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The Marriage Plot (Large Print)
Addressing the ubiquitous love triangle, The Marriage Plot by Jeffrey Eugenides is a perfectly executed character study of three college students — Leonard, Madeleine, and Mitchell — who variously are a couple, are not a couple, were a couple, were never a couple, or were almost a couple. Ah, young love! However, absolutely nothing Eugenides writes is frivolous or insubstantial. The painful sucker punch delivered in both Middlesex and The Virgin Suicides is absent in The Marriage Plot, but the book doesn't miss it. The Marriage Plot is long on emotion and so accurately reflects our inner self-talk of angst, love, regret, and need that it feels like reading someone's diary (or maybe our own). Taking on subjects as enormous as mental illness, classism, meaningful work, religious faith, higher education, charity, self-knowledge and the nature of relationships, The Marriage Plot asks the question: Is it sometimes better to not get what you want? Eugenides is a masterful writer who doesn't shy away from uncomfortable emotions, and in his hands everyday issues reveal a deep and complex truth. Once again, the very long wait between his books has definitely been worth it.
Synopses & Reviews
It's the early 1980s--the country is in a deep recession, and life after college is harder than ever. In the cafés on College Hill, the wised-up kids are inhaling Derrida and listening to Talking Heads. But Madeleine Hanna, dutiful English major, is writing her senior thesis on Jane Austen and George Eliot, purveyors of the marriage plot that lies at the heart of the greatest English novels.
As Madeleine tries to understand why "it became laughable to read writers like Cheever and Updike, who wrote about the suburbia Madeleine and most of her friends had grown up in, in favor of reading the Marquis de Sade, who wrote about deflowering virgins in eighteenth-century France," real life, in the form of two very different guys, intervenes. Leonard Bankhead--charismatic loner, college Darwinist, and lost Portland boy--suddenly turns up in a semiotics seminar, and soon Madeleine finds herself in a highly charged erotic and intellectual relationship with him. At the same time, her old "friend" Mitchell Grammaticus--who's been reading Christian mysticism and generally acting strange--resurfaces, obsessed with the idea that Madeleine is destined to be his mate.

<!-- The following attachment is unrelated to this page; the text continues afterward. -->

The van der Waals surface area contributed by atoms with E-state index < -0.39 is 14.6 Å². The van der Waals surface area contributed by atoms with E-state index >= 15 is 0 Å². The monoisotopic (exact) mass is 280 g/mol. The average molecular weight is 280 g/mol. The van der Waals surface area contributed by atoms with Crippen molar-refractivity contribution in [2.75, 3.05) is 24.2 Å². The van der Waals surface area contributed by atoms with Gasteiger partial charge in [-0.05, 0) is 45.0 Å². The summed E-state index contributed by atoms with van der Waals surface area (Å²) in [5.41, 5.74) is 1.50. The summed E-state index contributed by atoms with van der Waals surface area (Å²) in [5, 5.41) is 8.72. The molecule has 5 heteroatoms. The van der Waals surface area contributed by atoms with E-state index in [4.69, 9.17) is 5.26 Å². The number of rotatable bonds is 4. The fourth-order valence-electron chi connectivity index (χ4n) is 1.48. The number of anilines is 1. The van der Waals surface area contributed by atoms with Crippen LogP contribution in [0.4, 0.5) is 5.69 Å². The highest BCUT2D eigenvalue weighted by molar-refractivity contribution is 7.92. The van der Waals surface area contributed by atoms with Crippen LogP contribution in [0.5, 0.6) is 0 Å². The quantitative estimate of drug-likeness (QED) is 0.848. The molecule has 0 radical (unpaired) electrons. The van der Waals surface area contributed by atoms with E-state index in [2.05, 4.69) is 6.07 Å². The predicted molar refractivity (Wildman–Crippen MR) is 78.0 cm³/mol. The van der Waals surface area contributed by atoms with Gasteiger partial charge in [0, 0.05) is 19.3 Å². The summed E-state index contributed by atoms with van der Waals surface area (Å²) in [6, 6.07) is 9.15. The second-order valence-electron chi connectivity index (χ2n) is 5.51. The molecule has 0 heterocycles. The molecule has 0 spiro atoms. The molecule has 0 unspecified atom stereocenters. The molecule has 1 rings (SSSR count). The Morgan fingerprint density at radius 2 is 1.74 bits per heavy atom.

Over the next year, as the members of the triangle in this amazing, spellbinding novel graduate from college and enter the real world, events force them to reevaluate everything they learned in school. Leonard and Madeleine move to a biology Laboratory on Cape Cod, but can't escape the secret responsible for Leonard's seemingly inexhaustible energy and plunging moods. And Mitchell, traveling around the world to get Madeleine out of his mind, finds himself face-to-face with ultimate questions about the meaning of life, the existence of God, and the true nature of love.
Are the great love stories of the nineteenth century dead? Or can there be a new story, written for today and alive to the realities of feminism, sexual freedom, prenups, and divorce? With devastating wit and an abiding understanding of and affection for his characters, Jeffrey Eugenides revives the motivating energies of the Novel, while creating a story so contemporary and fresh that it reads like the intimate journal of our own lives.
About the Author
Author of the Virgin Suicides and Middlesex, which won the Pulitzer Prize in 2002.
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